When considering the exclusion of spousal travel from the executive’s pay under the bona fide business purpose exclusion, an organization should ensure the existence of sufficient documentation and descriptions to support the position that the spousal travel was for a legitimate business purpose and thus excludable from income. The bar is set very high in this area, and formal documentation, not rationalization, is required to keep this benefit from being treated as taxable income.
Club memberships cover all types of clubs, including social, athletic, sporting, luncheon, airline, hotel and "business" clubs. Some organizations pay the club dues on behalf of the executives of the organization. The tax treatment of the club dues is based on the use of the club. If the dues are for membership to a club that is used for business purposes, the dues associated with the business use percentage of the club are not included in the executive’s income. The dues associated with the nonbusiness use percentage are included in the taxable wages of the executive. If, however, the reason for club membership is recreational or personal in nature, with no business use of the club occurring, those dues are includable in full in the income of the executive benefiting from the membership. Further, if the club membership is distributed to a departing executive, the value of the membership is treated as taxable wages to the executive. Reg. section 1.132-5(s) covers the application of the rules concerning club dues and provides examples where less than 100 percent of the use of the club is for business use.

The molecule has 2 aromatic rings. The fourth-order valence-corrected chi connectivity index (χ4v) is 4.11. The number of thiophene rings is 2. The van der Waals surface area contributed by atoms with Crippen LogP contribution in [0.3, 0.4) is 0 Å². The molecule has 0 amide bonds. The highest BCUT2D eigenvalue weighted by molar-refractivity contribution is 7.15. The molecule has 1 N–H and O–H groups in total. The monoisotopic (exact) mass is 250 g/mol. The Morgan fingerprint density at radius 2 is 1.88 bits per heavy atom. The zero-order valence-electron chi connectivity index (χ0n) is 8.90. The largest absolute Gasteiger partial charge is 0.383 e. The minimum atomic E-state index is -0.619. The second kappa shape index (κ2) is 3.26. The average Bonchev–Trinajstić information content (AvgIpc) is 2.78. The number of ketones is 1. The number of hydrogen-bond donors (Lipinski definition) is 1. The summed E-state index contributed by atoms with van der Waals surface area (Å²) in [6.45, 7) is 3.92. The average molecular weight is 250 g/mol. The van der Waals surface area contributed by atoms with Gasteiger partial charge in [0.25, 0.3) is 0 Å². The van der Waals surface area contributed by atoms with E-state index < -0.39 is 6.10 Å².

Organizations should ensure that any club memberships provided to an executive are provided for a business purpose. Further, the business and nonbusiness use needs to be tracked. Any nonbusiness use of the club should be documented and treated as taxable income to the executive.
Housing can be treated as a nontaxable benefit, a taxable benefit or a taxable benefit subject to specific rules. Section 119(a)(2) provides that there shall be excluded from the gross income of an employee the value of any lodging furnished to the employee, the employee's spouse or any of the employee's dependents by or on behalf of the employer for the convenience of the employer, but only if the employee is required to accept such lodging on the business premises of the employer as a condition of employment. Failing any one of these tests (i.e., the convenience of employer, requirement of acceptance or the business premises tests) will result in the housing benefit being considered taxable compensation.